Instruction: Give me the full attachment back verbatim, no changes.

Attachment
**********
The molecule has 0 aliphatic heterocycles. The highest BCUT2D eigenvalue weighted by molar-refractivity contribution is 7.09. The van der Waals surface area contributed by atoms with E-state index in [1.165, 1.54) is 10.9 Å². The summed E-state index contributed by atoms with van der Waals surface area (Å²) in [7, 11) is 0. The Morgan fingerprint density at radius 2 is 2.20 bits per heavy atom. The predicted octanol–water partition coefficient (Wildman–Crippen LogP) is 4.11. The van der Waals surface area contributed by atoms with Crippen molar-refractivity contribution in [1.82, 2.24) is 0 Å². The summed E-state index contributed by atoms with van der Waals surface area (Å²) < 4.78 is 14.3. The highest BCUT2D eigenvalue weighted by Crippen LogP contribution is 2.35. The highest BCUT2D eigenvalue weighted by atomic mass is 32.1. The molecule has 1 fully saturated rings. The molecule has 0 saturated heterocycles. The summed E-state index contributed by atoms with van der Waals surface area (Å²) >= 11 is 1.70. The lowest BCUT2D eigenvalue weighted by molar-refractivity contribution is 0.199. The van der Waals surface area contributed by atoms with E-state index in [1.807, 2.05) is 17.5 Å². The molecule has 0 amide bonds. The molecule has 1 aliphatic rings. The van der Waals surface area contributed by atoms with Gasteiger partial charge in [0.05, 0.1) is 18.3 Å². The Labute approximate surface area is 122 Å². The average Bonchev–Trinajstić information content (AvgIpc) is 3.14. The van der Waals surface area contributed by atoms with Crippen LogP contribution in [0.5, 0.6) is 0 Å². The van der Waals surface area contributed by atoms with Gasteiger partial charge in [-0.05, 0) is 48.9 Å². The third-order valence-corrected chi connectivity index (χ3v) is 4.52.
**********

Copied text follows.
The molecule has 0 aliphatic heterocycles. The highest BCUT2D eigenvalue weighted by molar-refractivity contribution is 7.09. The van der Waals surface area contributed by atoms with E-state index in [1.165, 1.54) is 10.9 Å². The summed E-state index contributed by atoms with van der Waals surface area (Å²) in [7, 11) is 0. The Morgan fingerprint density at radius 2 is 2.20 bits per heavy atom. The predicted octanol–water partition coefficient (Wildman–Crippen LogP) is 4.11. The van der Waals surface area contributed by atoms with Crippen molar-refractivity contribution in [1.82, 2.24) is 0 Å². The summed E-state index contributed by atoms with van der Waals surface area (Å²) < 4.78 is 14.3. The highest BCUT2D eigenvalue weighted by Crippen LogP contribution is 2.35. The highest BCUT2D eigenvalue weighted by atomic mass is 32.1. The molecule has 1 fully saturated rings. The molecule has 0 saturated heterocycles. The summed E-state index contributed by atoms with van der Waals surface area (Å²) >= 11 is 1.70. The lowest BCUT2D eigenvalue weighted by molar-refractivity contribution is 0.199. The van der Waals surface area contributed by atoms with E-state index in [1.807, 2.05) is 17.5 Å². The molecule has 0 amide bonds. The molecule has 1 aliphatic rings. The van der Waals surface area contributed by atoms with Gasteiger partial charge in [0.05, 0.1) is 18.3 Å². The Labute approximate surface area is 122 Å². The average Bonchev–Trinajstić information content (AvgIpc) is 3.14. The van der Waals surface area contributed by atoms with Crippen LogP contribution in [0.5, 0.6) is 0 Å². The van der Waals surface area contributed by atoms with Gasteiger partial charge in [-0.05, 0) is 48.9 Å². The third-order valence-corrected chi connectivity index (χ3v) is 4.52.